Shocking but not surprising: The latest figures on child homelessness show that something needs to change

Giana Rosa looks at the findings of a new report by Shelter showing increasing numbers of children forced to live in temporary accommodation.
6 Dec 2019

Last month, on 20 November, we celebrated 30 years since the United Nations adopted the UN Convention on the Rights of the Child (CRC). The CRC is a landmark document for the protection and wellbeing of children, and is the most ratified human rights treaty in the world. But in December 2019, days before a general election, we continue to see a failure to meet the rights of thousands of children in England and across Britain. 

Shelter’s findings on the number of children in Britain who are homeless and living in temporary accommodation (TA), the highest in 12 years, are shocking but not surprising. They have estimated that on Christmas Day 2019 there will be at least 135,000 homeless children in Britain, and that this number has gone up by 51% in the past five years.   

Safe and secure housing is a basic human right, as is the right to an adequate standard of living, but these rights are routinely being denied to thousands of families in one of the richest countries in the world. A toxic combination of soaring rents, a chronic shortage of social housing and drastic cuts to housing and other benefits means that thousands of children are not able to realize their fundamental right to have a safe home.

Shelter’s research echoes our own findings from working with children and young people. At the Children’s Rights Alliance for England (CRAE), part of Just for Kids Law, we have documented the experiences of children being housed in unsafe and unsuitable TA, often for prolonged periods of time. Children from CRAE’s Change it! project – a group of young activists who campaign on children’s rights – have told us of their experience of living in TA, including B&Bs. They have spoken out about the devastating impacts of being homeless and living in overcrowded, cold, damp, filthy and unsafe places, in rooms far too small for families, and the effects this has had on their lives, their physical and mental health and their schooling. Many of them had lived in dirty and dilapidated B&Bs, and often had to share kitchens and bathrooms with total strangers, including adults with drug and alcohol problems, making them feel unsafe and at risk. Living spaces were often so small and cramped that they had no room to study and small children had no space to play and learn to crawl. A report by the Children’s Commissioner for England, Bleak houses. Tackling the crisis of family homelessness in England, has described how thousands of children are growing up in dangerous and unsuitable TA, including B&Bs, ex shipping containers and converted office blocks.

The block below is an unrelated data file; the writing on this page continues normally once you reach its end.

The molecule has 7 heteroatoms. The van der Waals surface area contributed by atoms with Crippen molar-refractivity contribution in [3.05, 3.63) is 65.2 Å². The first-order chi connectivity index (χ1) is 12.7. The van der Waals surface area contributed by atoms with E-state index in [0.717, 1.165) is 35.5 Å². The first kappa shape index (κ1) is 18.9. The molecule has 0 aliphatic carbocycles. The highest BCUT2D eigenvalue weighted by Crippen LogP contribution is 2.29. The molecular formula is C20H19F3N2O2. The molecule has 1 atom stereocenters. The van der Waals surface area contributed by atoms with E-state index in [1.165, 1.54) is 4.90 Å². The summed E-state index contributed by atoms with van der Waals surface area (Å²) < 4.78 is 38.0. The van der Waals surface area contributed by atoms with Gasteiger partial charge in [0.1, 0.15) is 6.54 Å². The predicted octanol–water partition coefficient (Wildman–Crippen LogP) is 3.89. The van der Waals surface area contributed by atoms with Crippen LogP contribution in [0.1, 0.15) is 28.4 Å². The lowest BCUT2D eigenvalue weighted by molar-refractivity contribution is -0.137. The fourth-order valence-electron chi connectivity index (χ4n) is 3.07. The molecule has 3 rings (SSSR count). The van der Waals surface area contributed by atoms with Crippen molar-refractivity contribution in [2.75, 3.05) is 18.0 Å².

Despite the Homelessness Reduction Act 2017, and the introduction of positive additional duties on local authorities to prevent and respond to homelessness, it is clear that there isn’t enough funding or suitable housing available for them to meet their statutory responsibilities. In England, in the period April-June 2018 to January-March 2019, the number of households with children housed in TA increased from 61,590 to 62,010.

The 2003 Homelessness (Suitability of Accommodation) (England) Order specifies that councils cannot legally house families with children in non self-contained accommodation for more than 6 weeks. However, local authorities continue to contravene this by housing children in B&Bs for prolonged periods of time. As of March 2019, there were 2,190 households with dependent children in B&Bs, and 810 had been resident in B&Bs for longer than the six weeks legal limit. Worryingly, council-owned B&Bs, or other hotel-type accommodation, are not subject to the six-week limit. Through Freedom of Information requests CRAE obtained data showing that almost two thirds of families housed in this type of council-owned accommodation were there for longer than six weeks.

The housing crisis is particularly acute in London, due to population size, the high costs of renting and the shortage of affordable and social housing. Shelter estimates that there were around 88,000 children who were homeless and in TA in London at the beginning of this year - around one in every 24 children.  As a member of the London Housing Panel, we have been highlighting the need to prioritise more social housing as key to addressing the housing crisis affecting children in London, as well as the need to ensure that local authorities can meet their duties to homeless families.

In its examination of the UK government in 2016, the UN Committee on the Rights of the Child raised significant concerns on the number of homeless households, and the impacts that changes to the welfare system have had on the rights of children. The Committee made several recommendations for change, yet Shelter’s figures show that in fact things have got worse.  It is crucial that whoever forms the next government takes urgent and real action on children’s rights. This means investing more in social housing and in a social security system that is fit for purpose and that supports children to thrive. It means listening to children and their calls for what needs to change and delivering on the promise of the CRC.


Giana Rosa is Campaign Consultant working on our Change it! campaign.